Our View: Screening can save lives
According to the National Breast Cancer Foundation, breast cancer is the second leading cause of death among women. In the U.S., more than 250,000 women will be be diagnosed with breast cancer each year, and more than 40,500 will die.
While the statistics surrounding breast cancer can be terrifying, it is estimated more than 3.3 million breast cancer survivors are living the U.S. today.
That means there is hope.
It is estimated one in eight women will develop breast cancer in her lifetime, but early detection can be the key to survival. In fact, with early detection, the five-year survival rate is nearly 100 percent.
Some of the avenues for early detection include performing breast self-exams at home and seeing a doctor if you discover a lump or changes in the breast tissue or skin.
Clinical breast exams performed by nurses or doctors checking for lumps or physical abnormalities can also be effective.
One of the most essential keys, though, is mammography. Mammograms allow specialists to examine the breast tissue more closely. These tests often show a breast lump before it can be felt.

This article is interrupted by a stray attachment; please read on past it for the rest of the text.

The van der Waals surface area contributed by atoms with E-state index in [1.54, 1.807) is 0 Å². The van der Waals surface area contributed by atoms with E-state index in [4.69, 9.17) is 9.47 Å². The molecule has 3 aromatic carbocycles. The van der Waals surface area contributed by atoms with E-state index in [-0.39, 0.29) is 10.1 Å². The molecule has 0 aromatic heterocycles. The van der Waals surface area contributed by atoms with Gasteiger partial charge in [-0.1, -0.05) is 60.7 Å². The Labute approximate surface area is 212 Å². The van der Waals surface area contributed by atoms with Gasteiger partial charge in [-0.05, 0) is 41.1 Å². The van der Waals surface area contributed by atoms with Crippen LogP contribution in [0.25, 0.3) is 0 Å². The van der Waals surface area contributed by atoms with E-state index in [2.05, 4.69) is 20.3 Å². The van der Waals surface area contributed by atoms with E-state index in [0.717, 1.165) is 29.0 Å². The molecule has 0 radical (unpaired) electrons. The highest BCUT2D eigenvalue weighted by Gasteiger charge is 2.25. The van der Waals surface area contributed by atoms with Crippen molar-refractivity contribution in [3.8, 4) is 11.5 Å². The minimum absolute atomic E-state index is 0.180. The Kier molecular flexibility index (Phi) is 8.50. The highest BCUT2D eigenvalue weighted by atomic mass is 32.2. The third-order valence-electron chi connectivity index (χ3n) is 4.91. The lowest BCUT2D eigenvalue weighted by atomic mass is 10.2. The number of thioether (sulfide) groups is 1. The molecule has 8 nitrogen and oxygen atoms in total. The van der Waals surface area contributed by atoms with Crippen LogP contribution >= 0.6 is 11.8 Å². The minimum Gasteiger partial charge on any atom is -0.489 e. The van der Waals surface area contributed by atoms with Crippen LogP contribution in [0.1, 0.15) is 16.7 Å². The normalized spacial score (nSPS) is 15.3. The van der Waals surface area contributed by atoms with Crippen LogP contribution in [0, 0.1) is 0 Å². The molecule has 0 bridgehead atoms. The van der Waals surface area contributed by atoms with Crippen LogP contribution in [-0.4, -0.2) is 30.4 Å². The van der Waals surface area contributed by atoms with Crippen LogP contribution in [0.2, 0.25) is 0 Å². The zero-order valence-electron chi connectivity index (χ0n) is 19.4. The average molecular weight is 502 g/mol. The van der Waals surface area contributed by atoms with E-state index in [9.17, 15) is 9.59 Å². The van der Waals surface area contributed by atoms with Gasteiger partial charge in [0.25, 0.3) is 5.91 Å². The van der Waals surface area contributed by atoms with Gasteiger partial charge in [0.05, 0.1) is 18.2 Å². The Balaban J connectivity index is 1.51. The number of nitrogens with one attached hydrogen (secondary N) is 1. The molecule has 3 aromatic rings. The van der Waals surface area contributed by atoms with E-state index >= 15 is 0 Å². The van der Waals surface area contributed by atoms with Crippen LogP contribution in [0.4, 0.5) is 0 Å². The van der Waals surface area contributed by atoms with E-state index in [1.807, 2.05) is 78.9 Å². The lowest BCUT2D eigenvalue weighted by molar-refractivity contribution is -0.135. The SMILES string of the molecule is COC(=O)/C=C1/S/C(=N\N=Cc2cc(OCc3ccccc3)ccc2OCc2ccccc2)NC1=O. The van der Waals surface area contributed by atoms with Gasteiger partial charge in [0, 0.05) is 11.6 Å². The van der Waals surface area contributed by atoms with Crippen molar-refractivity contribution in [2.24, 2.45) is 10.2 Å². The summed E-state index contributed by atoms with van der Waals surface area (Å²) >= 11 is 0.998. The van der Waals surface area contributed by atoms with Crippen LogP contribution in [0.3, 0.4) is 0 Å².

At Clark Regional Medical Center, patients can have 3D images of their breast tissue taken at the CRMC outpatient imaging center. A mammography machine that has been available since November 2017 can take images of the breast tissue layer by layer to give a more comprehensive look.
Throughout the month of October, the outpatient imaging center is offering extended hours for Mammo-Mondays, which will be from 7:45 a.m. to 6:15 p.m. each Monday.
The exam takes about 10 minutes and most insurances are accepted. In most cases, a referral from a primary care doctor is not necessary.
The National Breast Cancer Foundation offers these guidelines for scheduling mammograms:
— Women 40 and older should have mammograms every one or two years.
— Women who are younger than 40 and have risk factors for breast cancer should ask their healthcare professional whether mammograms are advisable and how often to have them.
— Even women who have no symptoms and no known risks for breast cancer should have regularly-scheduled mammograms to help detect potential breast cancer at the earliest possible time.
Use this month, when media, stores and more are flooded with pink, as a reminder to have your annual exam. It could be the difference between life and death.
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